Undeterred, COMMISA sought enforcement of the award in U.S. courts. In 2013, a New York federal judge held that the award should be enforced because the Mexican court judgment had offended "basic notions of justice" by retroactively applying administrative laws in such a manner that rendered the case nonarbitrable. The Second Circuit affirmed the lower court's decision on August 2, 2016.
The Second Circuit’s ruling is in sharp contrast with previous rulings on the issue, including in TermoRio S.A. E.S.P. v. Electranta S.P. (D.C. Cir. 2007), in which the U.S. Court of Appeals for the District of Columbia Circuit held that, absent "extraordinary circumstances," awards that were set aside by the courts of the country in which they were made should not be enforced in the United States. That case involved annulment by the Colombian courts of an international arbitration award rendered in that country.
Several recent U.S. decisions have followed the TermoRio approach. In Thai-Lao Lignite (Thailand) Co. v. Gov't of Lao People's Democratic Rep. (S.D.N.Y. 2014), a New York federal court denied enforcement of an arbitration award rendered in Kuala Lumpur that was subsequently set aside by Malaysian courts. And in Getma Int'l v. Rep. of Guinea (June 9, 2016), the U.S. District Court for the District of Columbia denied enforcement of an award rendered by a regional West African arbitral tribunal that had been set aside by Ivory Coast courts on the grounds that the arbitrators allegedly were paid above ordinary scale.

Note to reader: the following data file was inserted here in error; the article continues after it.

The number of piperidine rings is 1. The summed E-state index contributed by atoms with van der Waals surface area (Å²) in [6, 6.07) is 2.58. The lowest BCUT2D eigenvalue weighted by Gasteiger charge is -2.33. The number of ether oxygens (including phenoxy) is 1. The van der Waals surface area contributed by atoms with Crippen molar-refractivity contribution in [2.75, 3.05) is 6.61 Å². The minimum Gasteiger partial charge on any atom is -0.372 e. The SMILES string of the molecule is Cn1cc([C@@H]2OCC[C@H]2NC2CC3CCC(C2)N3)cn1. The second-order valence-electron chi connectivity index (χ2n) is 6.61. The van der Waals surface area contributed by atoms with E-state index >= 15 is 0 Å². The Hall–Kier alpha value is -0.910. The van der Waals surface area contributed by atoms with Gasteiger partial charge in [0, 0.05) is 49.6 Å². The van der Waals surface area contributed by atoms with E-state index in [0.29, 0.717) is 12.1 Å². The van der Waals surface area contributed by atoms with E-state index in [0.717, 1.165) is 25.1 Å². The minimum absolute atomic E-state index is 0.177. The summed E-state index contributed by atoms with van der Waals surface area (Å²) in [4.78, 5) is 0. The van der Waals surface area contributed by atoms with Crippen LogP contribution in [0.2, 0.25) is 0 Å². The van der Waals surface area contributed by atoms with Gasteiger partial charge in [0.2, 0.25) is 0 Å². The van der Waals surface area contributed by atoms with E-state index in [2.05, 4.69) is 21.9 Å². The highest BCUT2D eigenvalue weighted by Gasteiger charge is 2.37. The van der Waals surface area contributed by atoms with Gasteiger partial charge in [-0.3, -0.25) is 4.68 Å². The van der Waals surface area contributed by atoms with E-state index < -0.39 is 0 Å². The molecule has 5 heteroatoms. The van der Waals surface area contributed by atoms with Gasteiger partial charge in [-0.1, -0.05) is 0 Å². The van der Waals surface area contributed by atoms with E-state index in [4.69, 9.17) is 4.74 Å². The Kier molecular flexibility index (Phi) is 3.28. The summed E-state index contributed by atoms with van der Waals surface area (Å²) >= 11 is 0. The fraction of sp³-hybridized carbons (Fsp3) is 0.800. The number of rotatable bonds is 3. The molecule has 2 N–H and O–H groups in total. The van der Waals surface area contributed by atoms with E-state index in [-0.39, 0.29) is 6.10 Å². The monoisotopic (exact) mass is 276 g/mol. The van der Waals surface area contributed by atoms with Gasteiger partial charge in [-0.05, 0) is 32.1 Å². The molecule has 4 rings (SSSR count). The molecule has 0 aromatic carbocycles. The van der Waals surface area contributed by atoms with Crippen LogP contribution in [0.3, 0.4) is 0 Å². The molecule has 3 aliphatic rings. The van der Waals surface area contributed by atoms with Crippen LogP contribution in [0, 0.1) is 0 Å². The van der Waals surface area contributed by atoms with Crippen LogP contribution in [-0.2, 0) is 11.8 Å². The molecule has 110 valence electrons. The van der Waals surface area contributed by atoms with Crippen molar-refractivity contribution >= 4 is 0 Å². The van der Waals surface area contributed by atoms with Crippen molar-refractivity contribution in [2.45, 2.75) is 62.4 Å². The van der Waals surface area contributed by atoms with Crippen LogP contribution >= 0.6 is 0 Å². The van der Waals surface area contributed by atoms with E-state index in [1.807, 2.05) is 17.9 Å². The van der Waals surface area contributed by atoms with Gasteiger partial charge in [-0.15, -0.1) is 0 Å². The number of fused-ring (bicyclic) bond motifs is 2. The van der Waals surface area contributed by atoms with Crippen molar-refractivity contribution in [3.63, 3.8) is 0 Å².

In PEMEX, the Second Circuit held that under the Panama Convention's enforcement framework, a U.S. court “must enforce an arbitral award rendered abroad unless a litigant satisfies one of the seven enumerated defenses [in Article V of the Convention]; if one of the defenses is established, the district court may choose to refuse recognition of the award" (emphasis in original). Here, one of those defenses was established, prima facie, because the award had been set aside in the courts of the place in which it was made.
Although the Panama Convention provided "discretion" as to whether to give effect to the Mexican court’s ruling, the Second Circuit held that this discretion "is constrained by the prudential concern of international comity," which treats the judgment of a foreign court as conclusive "unless ... the enforcement of the foreign judgment would offend the public policy of the state in which enforcement is sought — which requires the US court to analyze whether the foreign set-aside decision violated fundamental notions of what is decent and what is just" (citation and internal quotations omitted; emphasis in original).